Tens of thousands of dead fish have been found on the banks of a lake in a protected nature reserve in northern Greece after high temperatures and drought conditions caused a severe drop in water levels.
State environmental officials said Thursday that the water level at Lake Koroneia has dropped by more than 70% percent in the past three years, to 80 centimeters (31 inches), with the decline triggering the death of carp, sunfish, bleak and other freshwater fish.
Dimitra Bobori, an associate biology professor at the University of Thessaloniki and the lake’s senior administrator, said dissolved oxygen concentrations in the water had fallen below a critical level, accelerating the deaths over the last week.
“Due to the high temperatures, the solubility of oxygen is limited in the body of water that is left,” Bobori said. “We have sent samples of dead fish and water for toxicological testing, as high temperatures also give rise to toxicity levels.”
Once one of Greece’s largest lakes, Koroneia is 30 kilometers (18.5 miles) east of Greece’s second-largest city Thessaloniki.
Originally spanning 4,500 hectares (11,000 acres), it has shrunk to about a third of its original size over the past three decades.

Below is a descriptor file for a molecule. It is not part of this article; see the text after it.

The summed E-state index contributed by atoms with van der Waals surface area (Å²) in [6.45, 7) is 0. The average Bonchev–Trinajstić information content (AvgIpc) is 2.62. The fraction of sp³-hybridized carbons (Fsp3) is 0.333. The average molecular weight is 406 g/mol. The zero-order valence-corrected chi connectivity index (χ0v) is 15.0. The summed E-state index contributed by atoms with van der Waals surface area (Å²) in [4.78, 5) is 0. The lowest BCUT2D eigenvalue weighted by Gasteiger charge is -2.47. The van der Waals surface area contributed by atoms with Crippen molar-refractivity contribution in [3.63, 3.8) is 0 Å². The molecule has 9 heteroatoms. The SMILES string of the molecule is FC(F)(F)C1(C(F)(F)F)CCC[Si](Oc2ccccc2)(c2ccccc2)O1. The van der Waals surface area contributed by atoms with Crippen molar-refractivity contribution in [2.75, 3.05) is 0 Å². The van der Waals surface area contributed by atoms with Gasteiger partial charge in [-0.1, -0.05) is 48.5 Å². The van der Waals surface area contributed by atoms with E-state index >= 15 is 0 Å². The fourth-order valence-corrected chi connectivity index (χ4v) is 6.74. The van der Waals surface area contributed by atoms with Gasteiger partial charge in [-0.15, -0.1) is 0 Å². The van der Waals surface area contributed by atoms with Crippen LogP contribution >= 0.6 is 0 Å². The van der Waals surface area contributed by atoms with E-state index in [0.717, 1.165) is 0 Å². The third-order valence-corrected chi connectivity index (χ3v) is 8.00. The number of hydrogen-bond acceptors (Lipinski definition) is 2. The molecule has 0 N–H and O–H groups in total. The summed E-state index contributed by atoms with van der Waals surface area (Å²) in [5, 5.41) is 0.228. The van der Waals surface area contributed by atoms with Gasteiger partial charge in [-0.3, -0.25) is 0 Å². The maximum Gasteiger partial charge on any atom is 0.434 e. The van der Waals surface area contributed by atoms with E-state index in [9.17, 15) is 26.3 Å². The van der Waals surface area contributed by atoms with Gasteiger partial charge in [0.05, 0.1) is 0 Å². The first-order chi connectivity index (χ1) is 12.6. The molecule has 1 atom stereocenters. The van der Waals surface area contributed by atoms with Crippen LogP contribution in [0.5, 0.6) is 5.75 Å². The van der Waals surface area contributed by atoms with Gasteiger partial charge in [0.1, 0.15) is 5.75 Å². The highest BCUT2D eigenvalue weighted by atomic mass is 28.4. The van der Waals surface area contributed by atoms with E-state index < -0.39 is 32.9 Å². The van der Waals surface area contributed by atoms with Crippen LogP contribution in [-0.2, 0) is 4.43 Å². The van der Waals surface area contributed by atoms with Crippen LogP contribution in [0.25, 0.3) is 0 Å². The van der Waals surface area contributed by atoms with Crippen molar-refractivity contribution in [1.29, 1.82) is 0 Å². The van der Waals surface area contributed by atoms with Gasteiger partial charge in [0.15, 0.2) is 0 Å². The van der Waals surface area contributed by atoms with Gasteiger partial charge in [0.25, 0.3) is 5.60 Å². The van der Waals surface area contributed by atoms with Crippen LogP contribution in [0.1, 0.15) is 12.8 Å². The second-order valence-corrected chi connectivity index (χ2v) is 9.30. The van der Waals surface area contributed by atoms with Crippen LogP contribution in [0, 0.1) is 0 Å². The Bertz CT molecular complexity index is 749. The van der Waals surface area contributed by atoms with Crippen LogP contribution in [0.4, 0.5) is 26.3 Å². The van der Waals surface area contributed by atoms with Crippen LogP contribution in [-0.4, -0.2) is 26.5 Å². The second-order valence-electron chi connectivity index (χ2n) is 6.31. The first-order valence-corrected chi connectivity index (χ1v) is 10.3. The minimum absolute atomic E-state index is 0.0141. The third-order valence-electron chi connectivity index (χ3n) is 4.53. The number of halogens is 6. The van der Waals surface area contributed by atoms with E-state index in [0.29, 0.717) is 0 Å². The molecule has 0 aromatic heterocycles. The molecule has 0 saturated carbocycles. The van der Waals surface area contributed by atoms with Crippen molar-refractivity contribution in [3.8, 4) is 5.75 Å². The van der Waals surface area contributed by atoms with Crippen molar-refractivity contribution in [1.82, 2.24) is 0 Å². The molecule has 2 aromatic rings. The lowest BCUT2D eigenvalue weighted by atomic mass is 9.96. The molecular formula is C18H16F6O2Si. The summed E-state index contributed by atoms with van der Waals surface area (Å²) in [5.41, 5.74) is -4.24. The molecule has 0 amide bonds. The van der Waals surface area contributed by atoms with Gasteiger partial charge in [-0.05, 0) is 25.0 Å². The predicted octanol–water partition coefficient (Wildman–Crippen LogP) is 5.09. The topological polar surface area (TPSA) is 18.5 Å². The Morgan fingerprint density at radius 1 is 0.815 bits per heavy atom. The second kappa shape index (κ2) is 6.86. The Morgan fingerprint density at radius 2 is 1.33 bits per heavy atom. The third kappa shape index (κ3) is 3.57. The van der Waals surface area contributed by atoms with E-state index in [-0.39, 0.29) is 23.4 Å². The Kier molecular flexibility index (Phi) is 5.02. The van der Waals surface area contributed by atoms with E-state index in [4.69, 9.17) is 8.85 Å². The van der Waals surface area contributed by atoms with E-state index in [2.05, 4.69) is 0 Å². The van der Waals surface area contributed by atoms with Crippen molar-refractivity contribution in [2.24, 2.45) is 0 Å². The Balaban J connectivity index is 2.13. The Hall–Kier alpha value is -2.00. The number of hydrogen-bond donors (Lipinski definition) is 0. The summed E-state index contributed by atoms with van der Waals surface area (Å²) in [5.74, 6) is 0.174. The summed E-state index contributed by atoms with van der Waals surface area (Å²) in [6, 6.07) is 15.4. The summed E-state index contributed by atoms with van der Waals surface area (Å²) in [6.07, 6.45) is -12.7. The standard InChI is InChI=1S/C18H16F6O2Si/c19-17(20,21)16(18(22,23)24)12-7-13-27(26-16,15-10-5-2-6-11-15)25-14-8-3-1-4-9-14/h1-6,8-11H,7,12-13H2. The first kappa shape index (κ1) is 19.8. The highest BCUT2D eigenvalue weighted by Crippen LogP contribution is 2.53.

The lake is part of the European Union’s network of protected nature areas and Greek authorities have launched a long-term effort to try and prevent Koroneia from drying out, employing water diversions, temporary fishing bans, and a crackdown on the illegal disposal of industrial waste from nearby factories.
Water levels had stabilized at about three meters (10 feet) by 2015, but summers are getting longer and hotter.
“Over the last 20 years, there is no doubt that the weather has become hotter in this region, and the trend is worsening,” Prodromos Zanis, a professor of meteorology and climate science at the University of Thessaloniki, told The Associated Press.
“The frequency of this phenomenon makes it statistically likely that this is in part driven by manmade climate change.”
Villages on the banks of Koroneia and nearby Lake Volvi have seen their livelihoods hit by the receding water.
“There are thousands of dead fish near us and the smell is awful,” said store owner Nikolaos Rossias, from the lakeside village of Agios Vassilis. “There used to be 10 fish restaurants in the village.”
Now there is only one.
“It feels like nobody cares about the lake … so many fish have died and our wealth was destroyed.”
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